'Sgt. Bilko' Misses The Target.
By Stacey Richter
THERE'S NOTHING WRONG with Sgt. Bilko, the latest in a flurry of made-from-TV-movies, but it gave me the creeps anyway. It tries too hard to be both touching and funny--you can see the effort in every frame. And it's not just the stock gags--the men in dresses, the pratfalls, a fat guy who's funny because he's fat (ha ha)--there's something else wrong here. Sgt. Bilko violates one of the sacred tenants of comedy, the one that says the funny guy must be something of an underdog. In this movie, the funny guys are the ones with power, and that makes them seem malicious.
Steve Martin plays Ernie Bilko, a freewheeling, rule-twisting cad who's transformed his platoon into a fun den and gaming parlor. His guys (and a token gal) race greyhounds around the base, play roulette until the wee hours and sleep until 10, all under the encouraging, conniving eye of Bilko. The base is supposedly run by Captain Hale (Dan Ackroyd, trudging through the same old performance) but Hale is just too damn wimpy; Bilko is the man really in charge.
In the TV series from the '50s, Bilko was played by Phil Silvers. The show was before my time, and I'm sorry to say I've never seen it, but I understand Silvers was a dumpy little man. Martin, on the other hand, with his tall, love-interest looks, is just too damn appealing. Everything comes so easily for him--the esteem of his men, the affection of his girlfriend, the outcome of his gambling schemes. I mean, this is Steve Martin. There's no struggle to his misbehavior--he pulls it off too smoothly. Instead of coming off as a mischievous kid disobeying the parental authority of the Army (stiff as it sounds, this does seem to be the rationale of the film), he comes off like a philandering spouse--a grown-up taking advantage of another grown-up.
The truth is, Martin seems like such a winner that all of his bad-boy malfeasance seems unnecessary and mean spirited. It's a sad moment when Wally, an upstanding recruit who's disappointed and appalled by Bilko's schemes, compromises his moral standards and turns back the odometer in the commander's car. This is meant to be a sign of his love for Bilko, but I got the feeling the poor boy had been corrupted at last.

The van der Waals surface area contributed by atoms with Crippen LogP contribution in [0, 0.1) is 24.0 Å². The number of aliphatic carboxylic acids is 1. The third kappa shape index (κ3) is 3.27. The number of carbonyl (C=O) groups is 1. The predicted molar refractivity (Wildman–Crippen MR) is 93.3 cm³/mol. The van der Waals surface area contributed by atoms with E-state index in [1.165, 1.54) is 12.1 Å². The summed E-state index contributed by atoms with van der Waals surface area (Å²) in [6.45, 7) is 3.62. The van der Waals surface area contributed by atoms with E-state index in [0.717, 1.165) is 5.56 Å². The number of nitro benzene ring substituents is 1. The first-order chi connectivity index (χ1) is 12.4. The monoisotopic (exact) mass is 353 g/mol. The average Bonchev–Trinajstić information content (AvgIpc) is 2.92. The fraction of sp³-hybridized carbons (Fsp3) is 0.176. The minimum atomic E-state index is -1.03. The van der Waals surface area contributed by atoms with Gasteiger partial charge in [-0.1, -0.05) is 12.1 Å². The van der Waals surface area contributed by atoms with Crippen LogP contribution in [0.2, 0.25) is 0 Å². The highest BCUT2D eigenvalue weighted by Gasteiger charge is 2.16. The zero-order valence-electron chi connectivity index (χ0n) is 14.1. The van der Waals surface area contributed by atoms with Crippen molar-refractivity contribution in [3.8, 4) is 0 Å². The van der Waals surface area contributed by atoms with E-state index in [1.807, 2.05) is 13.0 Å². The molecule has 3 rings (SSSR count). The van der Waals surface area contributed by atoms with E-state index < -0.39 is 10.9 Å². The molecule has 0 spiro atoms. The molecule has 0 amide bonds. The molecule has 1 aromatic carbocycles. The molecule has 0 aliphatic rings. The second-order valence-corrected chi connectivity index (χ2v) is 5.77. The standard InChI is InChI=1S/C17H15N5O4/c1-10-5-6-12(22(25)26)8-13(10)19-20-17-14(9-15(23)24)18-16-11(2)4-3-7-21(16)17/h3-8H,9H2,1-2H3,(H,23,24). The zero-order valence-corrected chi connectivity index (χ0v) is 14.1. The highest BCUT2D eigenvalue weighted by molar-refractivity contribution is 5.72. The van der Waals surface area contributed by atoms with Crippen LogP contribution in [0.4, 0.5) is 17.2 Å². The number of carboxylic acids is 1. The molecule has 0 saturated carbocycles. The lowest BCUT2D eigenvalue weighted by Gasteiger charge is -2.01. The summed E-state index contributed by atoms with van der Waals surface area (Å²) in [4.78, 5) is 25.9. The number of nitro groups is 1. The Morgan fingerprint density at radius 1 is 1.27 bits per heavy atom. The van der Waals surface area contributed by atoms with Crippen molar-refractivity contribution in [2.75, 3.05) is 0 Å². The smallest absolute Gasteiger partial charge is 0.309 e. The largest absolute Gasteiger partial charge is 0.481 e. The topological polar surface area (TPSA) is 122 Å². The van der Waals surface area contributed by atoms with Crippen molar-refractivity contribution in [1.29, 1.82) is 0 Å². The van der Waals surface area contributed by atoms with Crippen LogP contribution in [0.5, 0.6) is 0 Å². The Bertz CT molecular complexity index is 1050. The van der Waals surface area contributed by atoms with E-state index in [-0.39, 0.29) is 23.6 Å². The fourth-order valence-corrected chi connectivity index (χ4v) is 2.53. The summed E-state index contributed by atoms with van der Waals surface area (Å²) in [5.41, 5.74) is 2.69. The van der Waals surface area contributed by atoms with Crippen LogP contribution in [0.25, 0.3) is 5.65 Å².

What's more, the story itself is stupid. At times it achieves the so-stupid-it's-funny level, but that level requires far more intelligence than run-of-the-mill, fat-guys-are-funny-because-they're-fat humor, and the filmmakers just aren't up to it. There's a dismal plot line involving Thorn, a rival Army man who is, duh, a thorn in Bilko's side. All of Phil Hartman's natural talent is wasted here--his self-loving, man-about-town weariness is useless in this role--and he's wearing so much makeup I began to wonder if he might have a skin disease. Thorn's only purpose is to be bad; there's absolutely no nuance to the role, or to the story either, for that matter. It has the feel of a prolonged skit.
More dismal still is a romantic subplot involving Rita (Glenne Headly), Bilko's girlfriend. Their whole relationship revolves around dumb, expository dialogue that tries, unsuccessfully, to explain why Rita stays with Bilko when he keeps jilting her at the altar. She claims it's because he's exciting, but girl, wake up and smell the perfume strips in Cosmo. Fighter pilots are exciting, criminals and musicians are exciting; middle-aged men who spend all their time gambling with teenage boys are warning signs. It's not just her low self-esteem that's demoralizing; Rita's character is so thinly drawn that it would take a genius to bring her to life. Headly tries her best, but her scenes with Martin are so wooden it's almost surreal. Are they in love? Have they even met before?
I'm sure a lot of people will like Sgt. Bilko. It's a perfectly workable piece of entertainment with appealing stars and some funny lines, but the whole enterprise reminds me of those fuchsia marshmallow peeps they sell this time of year. They look really yummy but actually, they don't taste like anything. They taste like air. A good comedy has some substance--the social satire of a Marx Brothers movie or the humanity of a good Woody Allen film. Sgt. Bilko, on the other hand, is just empty.
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